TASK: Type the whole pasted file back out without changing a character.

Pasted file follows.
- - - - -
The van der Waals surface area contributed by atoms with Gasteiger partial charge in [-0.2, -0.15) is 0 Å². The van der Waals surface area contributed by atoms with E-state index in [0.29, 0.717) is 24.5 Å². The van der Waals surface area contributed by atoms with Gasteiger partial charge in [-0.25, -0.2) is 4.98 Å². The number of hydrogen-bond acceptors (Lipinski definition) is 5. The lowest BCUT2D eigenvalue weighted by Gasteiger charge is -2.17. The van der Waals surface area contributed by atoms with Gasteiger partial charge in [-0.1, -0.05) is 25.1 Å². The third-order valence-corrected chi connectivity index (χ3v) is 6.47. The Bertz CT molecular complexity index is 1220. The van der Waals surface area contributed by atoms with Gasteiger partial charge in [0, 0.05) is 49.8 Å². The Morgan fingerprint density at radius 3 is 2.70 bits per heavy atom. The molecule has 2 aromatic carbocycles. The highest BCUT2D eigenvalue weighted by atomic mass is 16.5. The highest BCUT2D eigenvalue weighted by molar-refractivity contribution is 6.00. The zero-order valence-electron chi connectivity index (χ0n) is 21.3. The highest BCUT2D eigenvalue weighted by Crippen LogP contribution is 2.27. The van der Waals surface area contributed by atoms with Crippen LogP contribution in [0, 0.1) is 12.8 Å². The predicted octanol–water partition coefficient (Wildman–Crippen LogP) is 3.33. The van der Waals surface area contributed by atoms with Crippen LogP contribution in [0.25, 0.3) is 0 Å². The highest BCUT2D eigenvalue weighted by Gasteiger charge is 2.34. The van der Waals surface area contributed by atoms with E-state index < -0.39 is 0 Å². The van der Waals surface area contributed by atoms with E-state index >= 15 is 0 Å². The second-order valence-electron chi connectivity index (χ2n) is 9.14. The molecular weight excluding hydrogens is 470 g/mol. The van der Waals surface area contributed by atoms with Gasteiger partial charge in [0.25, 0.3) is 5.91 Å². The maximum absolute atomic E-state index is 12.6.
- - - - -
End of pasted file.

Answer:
The van der Waals surface area contributed by atoms with Gasteiger partial charge in [-0.2, -0.15) is 0 Å². The van der Waals surface area contributed by atoms with E-state index in [0.29, 0.717) is 24.5 Å². The van der Waals surface area contributed by atoms with Gasteiger partial charge in [-0.25, -0.2) is 4.98 Å². The number of hydrogen-bond acceptors (Lipinski definition) is 5. The lowest BCUT2D eigenvalue weighted by Gasteiger charge is -2.17. The van der Waals surface area contributed by atoms with Gasteiger partial charge in [-0.1, -0.05) is 25.1 Å². The third-order valence-corrected chi connectivity index (χ3v) is 6.47. The Bertz CT molecular complexity index is 1220. The van der Waals surface area contributed by atoms with Gasteiger partial charge in [0, 0.05) is 49.8 Å². The Morgan fingerprint density at radius 3 is 2.70 bits per heavy atom. The molecule has 2 aromatic carbocycles. The highest BCUT2D eigenvalue weighted by atomic mass is 16.5. The highest BCUT2D eigenvalue weighted by molar-refractivity contribution is 6.00. The zero-order valence-electron chi connectivity index (χ0n) is 21.3. The highest BCUT2D eigenvalue weighted by Crippen LogP contribution is 2.27. The van der Waals surface area contributed by atoms with Crippen LogP contribution in [0, 0.1) is 12.8 Å². The predicted octanol–water partition coefficient (Wildman–Crippen LogP) is 3.33. The van der Waals surface area contributed by atoms with Crippen LogP contribution in [0.25, 0.3) is 0 Å². The highest BCUT2D eigenvalue weighted by Gasteiger charge is 2.34. The van der Waals surface area contributed by atoms with E-state index < -0.39 is 0 Å². The van der Waals surface area contributed by atoms with E-state index >= 15 is 0 Å². The second-order valence-electron chi connectivity index (χ2n) is 9.14. The molecular weight excluding hydrogens is 470 g/mol. The van der Waals surface area contributed by atoms with Gasteiger partial charge in [0.25, 0.3) is 5.91 Å². The maximum absolute atomic E-state index is 12.6.